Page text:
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Strike at ports in Boston, elsewhere averted

Boston’s port would have been affected by a threatened strike, which has been postponed.

Steven Senne/ASSOCIATED PRESS/FILE

Boston’s port would have been affected by a threatened strike, which has been postponed.

A threatened strike by dock workers that would have closed much of the Port of Boston and other East Coast ports has been put off for at least 30 days, after shippers and longshoremen came to terms on a major sticking point in their contract talks.

A federal mediator overseeing the negotiations announced Friday that the US Maritime Alliance, an association of shipping companies, and the International Longshoremen’s Association had reach an agreement in principle on the main issue: additional payments for handling container cargo.

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“While some significant issues remain in contention, I am cautiously optimistic that they can be resolved in the upcoming 30-day extension period,” George H. Cohen, director of the Federal Mediation and Conciliation Service, said in a statement.

The union and the shippers each declined to comment further.

The contract had expired in September, but was extended for three months to give the negotiations a chance. Now the parties have until Feb. 6 to reach a deal.

The two parties had fought bitterly over royalties paid to the longshoremen for each shipping container unloaded. The shippers wanted to freeze royalty payments for current workers and eliminate them for those hired in the future. The union rejected the plan, and talks to settle the matter have dragged on for nine months.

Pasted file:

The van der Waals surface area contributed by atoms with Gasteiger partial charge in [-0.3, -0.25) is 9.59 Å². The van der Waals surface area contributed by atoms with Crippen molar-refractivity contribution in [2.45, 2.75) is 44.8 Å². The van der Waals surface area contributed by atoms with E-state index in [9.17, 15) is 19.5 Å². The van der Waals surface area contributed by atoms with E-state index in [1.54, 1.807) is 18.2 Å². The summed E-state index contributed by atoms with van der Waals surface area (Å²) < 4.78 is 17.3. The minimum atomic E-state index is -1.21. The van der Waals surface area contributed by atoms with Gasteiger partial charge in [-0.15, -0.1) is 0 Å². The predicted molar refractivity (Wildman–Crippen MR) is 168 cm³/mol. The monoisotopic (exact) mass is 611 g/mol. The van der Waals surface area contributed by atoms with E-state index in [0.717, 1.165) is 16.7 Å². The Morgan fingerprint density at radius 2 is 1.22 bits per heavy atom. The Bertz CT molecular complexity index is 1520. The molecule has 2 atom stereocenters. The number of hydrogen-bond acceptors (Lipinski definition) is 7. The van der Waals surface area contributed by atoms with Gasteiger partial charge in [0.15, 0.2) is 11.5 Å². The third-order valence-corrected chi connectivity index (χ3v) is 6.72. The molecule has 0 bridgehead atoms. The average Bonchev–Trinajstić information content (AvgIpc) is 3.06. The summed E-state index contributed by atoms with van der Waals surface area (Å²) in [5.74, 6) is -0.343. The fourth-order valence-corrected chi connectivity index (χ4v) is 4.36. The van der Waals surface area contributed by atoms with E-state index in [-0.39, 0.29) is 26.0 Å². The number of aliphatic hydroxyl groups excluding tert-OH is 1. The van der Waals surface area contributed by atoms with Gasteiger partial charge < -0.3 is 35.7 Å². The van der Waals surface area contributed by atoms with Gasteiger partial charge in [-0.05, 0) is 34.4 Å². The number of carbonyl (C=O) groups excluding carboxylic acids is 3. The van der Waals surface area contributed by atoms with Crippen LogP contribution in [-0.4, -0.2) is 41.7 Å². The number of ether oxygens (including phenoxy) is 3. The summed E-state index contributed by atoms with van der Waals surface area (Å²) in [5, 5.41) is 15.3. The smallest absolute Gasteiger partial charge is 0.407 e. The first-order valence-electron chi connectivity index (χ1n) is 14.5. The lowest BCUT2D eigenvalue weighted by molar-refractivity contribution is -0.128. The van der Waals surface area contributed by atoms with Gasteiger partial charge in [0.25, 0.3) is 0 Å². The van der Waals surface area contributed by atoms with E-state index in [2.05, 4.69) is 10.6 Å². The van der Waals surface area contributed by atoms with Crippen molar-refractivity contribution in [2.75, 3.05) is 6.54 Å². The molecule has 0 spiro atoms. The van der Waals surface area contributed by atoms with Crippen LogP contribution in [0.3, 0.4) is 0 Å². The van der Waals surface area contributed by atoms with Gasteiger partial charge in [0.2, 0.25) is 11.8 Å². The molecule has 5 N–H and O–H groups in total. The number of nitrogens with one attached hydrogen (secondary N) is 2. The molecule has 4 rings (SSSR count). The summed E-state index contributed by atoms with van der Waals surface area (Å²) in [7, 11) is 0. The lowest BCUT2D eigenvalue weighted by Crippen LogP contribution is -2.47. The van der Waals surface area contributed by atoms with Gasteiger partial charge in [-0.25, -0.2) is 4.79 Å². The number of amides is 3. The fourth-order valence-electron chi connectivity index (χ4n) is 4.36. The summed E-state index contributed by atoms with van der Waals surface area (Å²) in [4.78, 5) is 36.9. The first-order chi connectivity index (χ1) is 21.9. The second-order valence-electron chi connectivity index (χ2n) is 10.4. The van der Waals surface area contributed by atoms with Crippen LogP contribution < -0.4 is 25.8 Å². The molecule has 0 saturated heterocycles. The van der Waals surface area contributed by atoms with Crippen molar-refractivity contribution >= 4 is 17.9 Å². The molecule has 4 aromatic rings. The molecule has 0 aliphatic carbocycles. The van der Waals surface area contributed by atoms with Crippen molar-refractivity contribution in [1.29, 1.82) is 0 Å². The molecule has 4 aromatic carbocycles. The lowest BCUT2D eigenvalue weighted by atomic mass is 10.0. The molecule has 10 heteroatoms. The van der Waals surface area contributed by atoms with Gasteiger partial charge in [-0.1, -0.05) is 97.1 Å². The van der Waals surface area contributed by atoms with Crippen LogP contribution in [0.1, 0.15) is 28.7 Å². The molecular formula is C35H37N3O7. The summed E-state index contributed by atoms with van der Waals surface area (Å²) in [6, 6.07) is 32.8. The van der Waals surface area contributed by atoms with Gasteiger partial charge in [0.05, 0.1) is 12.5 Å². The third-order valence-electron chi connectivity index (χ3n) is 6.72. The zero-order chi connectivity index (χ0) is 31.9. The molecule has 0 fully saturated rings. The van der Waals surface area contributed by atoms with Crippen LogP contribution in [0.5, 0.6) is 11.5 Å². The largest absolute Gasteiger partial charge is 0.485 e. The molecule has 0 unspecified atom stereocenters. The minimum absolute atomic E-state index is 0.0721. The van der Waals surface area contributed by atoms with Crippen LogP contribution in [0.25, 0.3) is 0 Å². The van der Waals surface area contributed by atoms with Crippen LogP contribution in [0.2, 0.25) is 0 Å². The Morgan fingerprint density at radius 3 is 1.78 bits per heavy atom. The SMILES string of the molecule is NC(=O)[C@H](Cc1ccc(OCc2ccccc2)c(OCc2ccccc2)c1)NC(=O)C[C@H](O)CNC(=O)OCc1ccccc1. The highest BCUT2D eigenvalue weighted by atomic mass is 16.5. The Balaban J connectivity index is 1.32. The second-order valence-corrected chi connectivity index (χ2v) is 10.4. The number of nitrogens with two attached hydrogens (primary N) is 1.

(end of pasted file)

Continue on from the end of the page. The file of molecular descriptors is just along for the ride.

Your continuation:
But on Friday, Cohen said, “the container royalty payment issue has been agreed upon in principle by the parties,” thereby eliminating the biggest obstacle to a deal. He declined to reveal the terms of that settlement.

In the absence of an agreement, the longshoremen had planned to go on strike at midnight Sunday. The union workers would have continued to service passenger ships, and freighters carrying perishable goods, military hardware, automobiles, and mail. But they planned to stop loading and unloading most shipping containers, such as those holding imported consumer products such as clothing and electronics.

The work stoppage would have dealt a blow to the US economy. The Maritime Alliance claimed that at the Port of New York and New Jersey alone, the strike would have cost workers $7.5 million a week in lost wages, while threatening the jobs of 171,000 people whose employment depends on port operations.

The shippers also said that a prolonged strike would have shut down the BMW automobile plant in South Carolina and the Mercedes-Benz factory in Alabama, which are dependent on parts imported by sea. In addition, Deborah Hadden, acting director of the Massachusetts Port Authority, said a strike would threaten about 1,000 jobs at the Port of Boston.

About 1.5 million tons of container freight pass through Boston’s seaport every year. In 2011, 107,000 containers moved through the port, making it the 12th largest container port on the US Atlantic coast.

Hiawatha Bray can be reached at bray@globe.com.
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